The National Curriculum for music aims to ensure that all children:
- perform, listen to, review and evaluate music
- be taught to sing, create and compose music
- understand and explore how music is created, produced and communicated.
At Lanner, children gain a firm understanding of what music is through listening, singing, playing, evaluating, analysing, and composing across a wide variety of historical periods, styles, traditions, and musical genres. We aim to develop a curiosity for the subject, as well as an understanding and acceptance of the validity and importance of all types of music. We are committed to ensuring children understand the value and importance of music in the wider community and are able to use their musical skills, knowledge, and experiences to involve themselves in music, in a variety of different contexts.
The music curriculum ensures children sing, listen, play, perform and evaluate. This is embedded in the classroom activities as well as the weekly assemblies, various concerts and performances and the learning of instruments. The elements of music are taught in classroom lessons so that children are able to use some of the language of music to dissect it, and understand how it is made, played, appreciated and analysed. At Lanner, we use the Charanga to support the teaching and learning of music. Charanga is a scheme of work which offers a topic-based approach to support children’s learning in music. A steady progression plan has been built into Charanga, both within each year and from one year to the next, ensuring consistent musical development. By using Charanga as the basis of a scheme of work, we can ensure that they are fulfilling the aims for musical learning stated in the National Curriculum:
- Charanga includes many examples of music styles and genres from different times and places. These are explored through the language of music via active listening, performing and composing activities, which enable understanding of the context and genre.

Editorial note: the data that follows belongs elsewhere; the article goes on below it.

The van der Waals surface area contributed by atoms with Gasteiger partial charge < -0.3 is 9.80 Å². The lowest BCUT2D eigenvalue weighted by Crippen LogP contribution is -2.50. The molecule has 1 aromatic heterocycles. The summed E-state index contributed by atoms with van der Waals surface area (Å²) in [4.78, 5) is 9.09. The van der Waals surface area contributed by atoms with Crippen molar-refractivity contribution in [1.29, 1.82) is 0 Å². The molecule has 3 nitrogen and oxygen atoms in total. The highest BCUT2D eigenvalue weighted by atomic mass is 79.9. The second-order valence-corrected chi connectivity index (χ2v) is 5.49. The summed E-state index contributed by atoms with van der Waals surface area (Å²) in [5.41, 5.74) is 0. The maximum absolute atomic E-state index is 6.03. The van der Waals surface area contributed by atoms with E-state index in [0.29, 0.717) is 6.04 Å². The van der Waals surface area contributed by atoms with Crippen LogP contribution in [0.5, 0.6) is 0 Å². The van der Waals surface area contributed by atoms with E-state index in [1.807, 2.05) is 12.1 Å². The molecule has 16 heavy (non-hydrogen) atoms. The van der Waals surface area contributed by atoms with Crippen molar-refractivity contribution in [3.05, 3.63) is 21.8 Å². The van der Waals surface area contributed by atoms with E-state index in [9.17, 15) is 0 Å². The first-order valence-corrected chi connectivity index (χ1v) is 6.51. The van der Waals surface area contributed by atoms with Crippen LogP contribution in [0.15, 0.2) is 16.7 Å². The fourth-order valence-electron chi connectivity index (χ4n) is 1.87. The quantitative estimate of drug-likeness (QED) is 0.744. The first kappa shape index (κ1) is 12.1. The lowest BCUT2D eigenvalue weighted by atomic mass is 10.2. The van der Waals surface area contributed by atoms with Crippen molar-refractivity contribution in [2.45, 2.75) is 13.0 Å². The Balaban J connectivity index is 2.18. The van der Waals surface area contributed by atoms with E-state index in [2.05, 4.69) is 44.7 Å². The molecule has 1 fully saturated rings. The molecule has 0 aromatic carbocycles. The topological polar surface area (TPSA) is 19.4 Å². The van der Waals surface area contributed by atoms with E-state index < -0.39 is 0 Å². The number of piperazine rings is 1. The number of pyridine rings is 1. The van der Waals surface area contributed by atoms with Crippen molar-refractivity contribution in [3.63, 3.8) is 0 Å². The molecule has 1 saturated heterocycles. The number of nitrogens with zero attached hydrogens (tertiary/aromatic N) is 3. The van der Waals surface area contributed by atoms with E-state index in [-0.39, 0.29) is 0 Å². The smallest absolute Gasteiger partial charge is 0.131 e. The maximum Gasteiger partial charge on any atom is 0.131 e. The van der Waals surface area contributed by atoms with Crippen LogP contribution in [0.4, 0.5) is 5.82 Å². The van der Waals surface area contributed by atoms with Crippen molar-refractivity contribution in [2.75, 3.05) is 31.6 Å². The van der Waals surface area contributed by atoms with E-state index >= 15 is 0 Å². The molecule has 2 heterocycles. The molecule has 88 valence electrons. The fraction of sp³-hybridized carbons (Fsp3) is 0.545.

- Charanga provides a classroom-based, participatory and inclusive approach to music learning.
Throughout the scheme, children are actively involved in using and developing their singing voices, using body percussion and whole body actions, and learning to handle and play classroom instruments effectively to create and express their own and others’ music. Through a range of whole class, group and individual activities, children have opportunities to explore sounds, listen actively, compose and perform. In the classroom children learn how to play an instrument, from all four main instrument groups of brass, wind and tune and untuned percussion. In doing so to understand the different principle of each method of creating notes, as well as how to read basic music notation. They also learn how to compose, focusing on different dimensions of music, which in turn feeds their understanding when listening, playing, or analysing music. Composing or performing using body percussion and vocal sounds is also part of the curriculum, which develops the understanding of musical elements without the added complexity of an instrument.
Whilst in school, children have access to a varied programme, which allows them to discover areas of strength, as well as areas they might like to improve upon. The integral nature of music and the learner creates an enormously rich palette from which a child may access fundamental abilities such as: achievement, self-confidence, interaction with and awareness of others, and self-reflection. Music will also develop an understanding of culture and history, both in relation to children individually, as well as ethnicities from across the world. Children are able to enjoy music in as many ways as they choose – either as listener, creator or performer. They can dissect music and comprehend its parts. They can sing and feel a pulse. They have an understanding of how to further develop skills less known to them, should they ever develop an interest in their lives.